Confused by the language of witchy words? If you’re just starting your journey in the Craft, but always feel roadblocked when you see words like “Lughnasadh” and “Stregheria,” this list is for you!
Familiarize yourself with the following terms, save yourself months (or years!) of frustration and fast-track your magical knowledge.
And if you’re not new to the Craft, glance over this list to see how many terms you already know!
And for a more in-depth foundational education in the Craft, don’t forget to check out Moody Moons School of Metaphysical Arts’ Witchcraft 101: Discover the Magic in You.
We grouped this list of witchy words by category, then alphabetical order because we think it makes it easier to form associations.
Consider studying them under their heading as a weekly theme and then research them in depth.
For many of these terms, we included links to help you further your knowledge about subjects that interest you most.
Holidays, Festivals & Celebrations
Hundreds of holidays are celebrated by magical practitioners across many traditions around the world. Below are just a few of the most commonly acknowledged in modern witchcraft.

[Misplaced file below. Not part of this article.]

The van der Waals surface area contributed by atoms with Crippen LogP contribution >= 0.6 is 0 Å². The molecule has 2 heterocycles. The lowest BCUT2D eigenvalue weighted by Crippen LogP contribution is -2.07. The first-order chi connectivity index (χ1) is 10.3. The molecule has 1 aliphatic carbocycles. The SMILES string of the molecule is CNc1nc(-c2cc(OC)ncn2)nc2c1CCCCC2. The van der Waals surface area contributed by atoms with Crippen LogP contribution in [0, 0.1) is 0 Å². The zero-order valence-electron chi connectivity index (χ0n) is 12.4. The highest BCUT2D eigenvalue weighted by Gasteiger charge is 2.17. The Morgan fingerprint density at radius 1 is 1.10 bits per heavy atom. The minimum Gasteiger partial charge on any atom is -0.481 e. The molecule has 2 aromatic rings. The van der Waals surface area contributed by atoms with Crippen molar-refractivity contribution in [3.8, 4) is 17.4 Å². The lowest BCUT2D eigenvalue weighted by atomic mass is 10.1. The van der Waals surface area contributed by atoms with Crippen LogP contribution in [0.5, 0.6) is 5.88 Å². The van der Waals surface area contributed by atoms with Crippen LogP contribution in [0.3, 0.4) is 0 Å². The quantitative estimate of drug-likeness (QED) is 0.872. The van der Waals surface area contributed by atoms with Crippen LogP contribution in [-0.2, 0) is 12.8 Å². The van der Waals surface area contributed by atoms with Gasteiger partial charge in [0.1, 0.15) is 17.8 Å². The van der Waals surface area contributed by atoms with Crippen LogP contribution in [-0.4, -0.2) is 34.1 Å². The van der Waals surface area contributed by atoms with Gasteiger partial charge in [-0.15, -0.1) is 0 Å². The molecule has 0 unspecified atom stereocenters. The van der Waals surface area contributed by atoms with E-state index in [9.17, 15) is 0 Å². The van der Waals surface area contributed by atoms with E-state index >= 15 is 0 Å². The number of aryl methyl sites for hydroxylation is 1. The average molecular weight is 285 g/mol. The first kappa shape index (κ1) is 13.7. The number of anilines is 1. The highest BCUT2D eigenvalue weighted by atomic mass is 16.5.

Honor this spring holiday outdoors with bonfires, flower crowns and a celebration of couplehood. Often a traditional time to perform a handfasting or marriage.
In the 28-day moon cycle, the dark moon is the night when no light is reflected on the moon and it remains dark. Traditionally a time for divination, protection spells and deepening occult knowledge.
Any gathering of a coven for any purpose other than to celebrate a holiday on the Wheel of the Year. Very often, this refers to gatherings for the purpose of honoring the lunar cycle or moon rituals.
Considered by those who practice moon magic the ideal time to cast spells. Also the height of power for ocean magic and sea witches. Generally, the day before and the day are also appropriate times to incorporate the full moon into spell work.
Nestled deep in the winter season, Imbolc is a time to prepare for the coming spring. Also called Candlemas, this holiday is often celebrated by lighting many white candles, cleaning your home deeply and blessing seeds for the spring planting season.
This holiday emphasizes fertility, abundance and herbalism. Eggs, bulb flowers and spring gift baskets are all appropriate symbols.
Falling on the Summer Solstice, this holiday honors the sun, solar energy and the abundance of summer. Faeries, twinkle lights, honey and mead are all common symbols.
Best known as the “bread baking holiday,” Lammas honors the grain harvest. Traditionally celebrated by baking a loaf of bread from scratch to share with family and friends.
Sometimes cited by historians as the origin of Valentine’s Day, Lupercalia is an ancient Roman holiday sometimes honored by European pagan revivalists.
A celebration of the Fall Equinox, Americans often refer to this holiday as “The Witch’s Thanksgiving.” Acknowledge the harvest by hosting a large meal with seasonal foods.
A general term for any of the 8 holidays on the Wheel of the Year.